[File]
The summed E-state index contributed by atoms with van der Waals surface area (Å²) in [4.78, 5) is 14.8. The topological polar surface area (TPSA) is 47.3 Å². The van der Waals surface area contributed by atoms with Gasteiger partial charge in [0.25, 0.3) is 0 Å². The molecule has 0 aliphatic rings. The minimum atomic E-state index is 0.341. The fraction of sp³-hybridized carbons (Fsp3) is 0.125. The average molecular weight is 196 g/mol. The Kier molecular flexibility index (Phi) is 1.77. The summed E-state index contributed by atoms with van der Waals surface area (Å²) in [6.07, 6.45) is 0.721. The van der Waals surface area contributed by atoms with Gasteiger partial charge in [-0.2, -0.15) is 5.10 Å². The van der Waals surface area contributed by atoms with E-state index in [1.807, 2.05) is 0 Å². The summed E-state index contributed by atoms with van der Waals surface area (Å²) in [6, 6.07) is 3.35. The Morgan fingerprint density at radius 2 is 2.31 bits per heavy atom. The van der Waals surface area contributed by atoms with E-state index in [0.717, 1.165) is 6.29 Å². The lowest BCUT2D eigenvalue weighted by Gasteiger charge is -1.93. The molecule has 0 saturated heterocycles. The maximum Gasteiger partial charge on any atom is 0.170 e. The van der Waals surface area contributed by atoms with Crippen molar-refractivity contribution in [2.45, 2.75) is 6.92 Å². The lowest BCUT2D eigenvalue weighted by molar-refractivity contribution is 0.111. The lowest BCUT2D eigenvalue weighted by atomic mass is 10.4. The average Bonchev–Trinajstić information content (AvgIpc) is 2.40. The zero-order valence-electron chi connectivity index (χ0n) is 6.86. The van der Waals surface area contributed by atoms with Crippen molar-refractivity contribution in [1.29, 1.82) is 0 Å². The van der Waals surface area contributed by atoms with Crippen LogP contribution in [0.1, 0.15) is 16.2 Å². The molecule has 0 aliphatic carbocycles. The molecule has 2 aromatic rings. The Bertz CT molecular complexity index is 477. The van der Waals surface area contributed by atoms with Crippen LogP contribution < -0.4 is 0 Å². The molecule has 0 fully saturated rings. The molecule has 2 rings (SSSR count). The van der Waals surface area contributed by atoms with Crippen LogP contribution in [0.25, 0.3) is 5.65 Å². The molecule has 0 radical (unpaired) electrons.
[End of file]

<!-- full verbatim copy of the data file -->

The summed E-state index contributed by atoms with van der Waals surface area (Å²) in [4.78, 5) is 14.8. The topological polar surface area (TPSA) is 47.3 Å². The van der Waals surface area contributed by atoms with Gasteiger partial charge in [0.25, 0.3) is 0 Å². The molecule has 0 aliphatic rings. The minimum atomic E-state index is 0.341. The fraction of sp³-hybridized carbons (Fsp3) is 0.125. The average molecular weight is 196 g/mol. The Kier molecular flexibility index (Phi) is 1.77. The summed E-state index contributed by atoms with van der Waals surface area (Å²) in [6.07, 6.45) is 0.721. The van der Waals surface area contributed by atoms with Gasteiger partial charge in [-0.2, -0.15) is 5.10 Å². The van der Waals surface area contributed by atoms with E-state index in [1.807, 2.05) is 0 Å². The summed E-state index contributed by atoms with van der Waals surface area (Å²) in [6, 6.07) is 3.35. The Morgan fingerprint density at radius 2 is 2.31 bits per heavy atom. The van der Waals surface area contributed by atoms with E-state index in [0.717, 1.165) is 6.29 Å². The lowest BCUT2D eigenvalue weighted by Gasteiger charge is -1.93. The molecule has 0 saturated heterocycles. The maximum Gasteiger partial charge on any atom is 0.170 e. The van der Waals surface area contributed by atoms with Crippen molar-refractivity contribution in [2.45, 2.75) is 6.92 Å². The lowest BCUT2D eigenvalue weighted by molar-refractivity contribution is 0.111. The lowest BCUT2D eigenvalue weighted by atomic mass is 10.4. The average Bonchev–Trinajstić information content (AvgIpc) is 2.40. The zero-order valence-electron chi connectivity index (χ0n) is 6.86. The van der Waals surface area contributed by atoms with Crippen molar-refractivity contribution in [1.29, 1.82) is 0 Å². The van der Waals surface area contributed by atoms with Crippen LogP contribution in [0.1, 0.15) is 16.2 Å². The molecule has 0 aliphatic carbocycles. The molecule has 2 aromatic rings. The Bertz CT molecular complexity index is 477. The van der Waals surface area contributed by atoms with Crippen LogP contribution < -0.4 is 0 Å². The molecule has 0 fully saturated rings. The molecule has 2 rings (SSSR count). The van der Waals surface area contributed by atoms with Crippen LogP contribution in [0.25, 0.3) is 5.65 Å². The molecule has 0 radical (unpaired) electrons.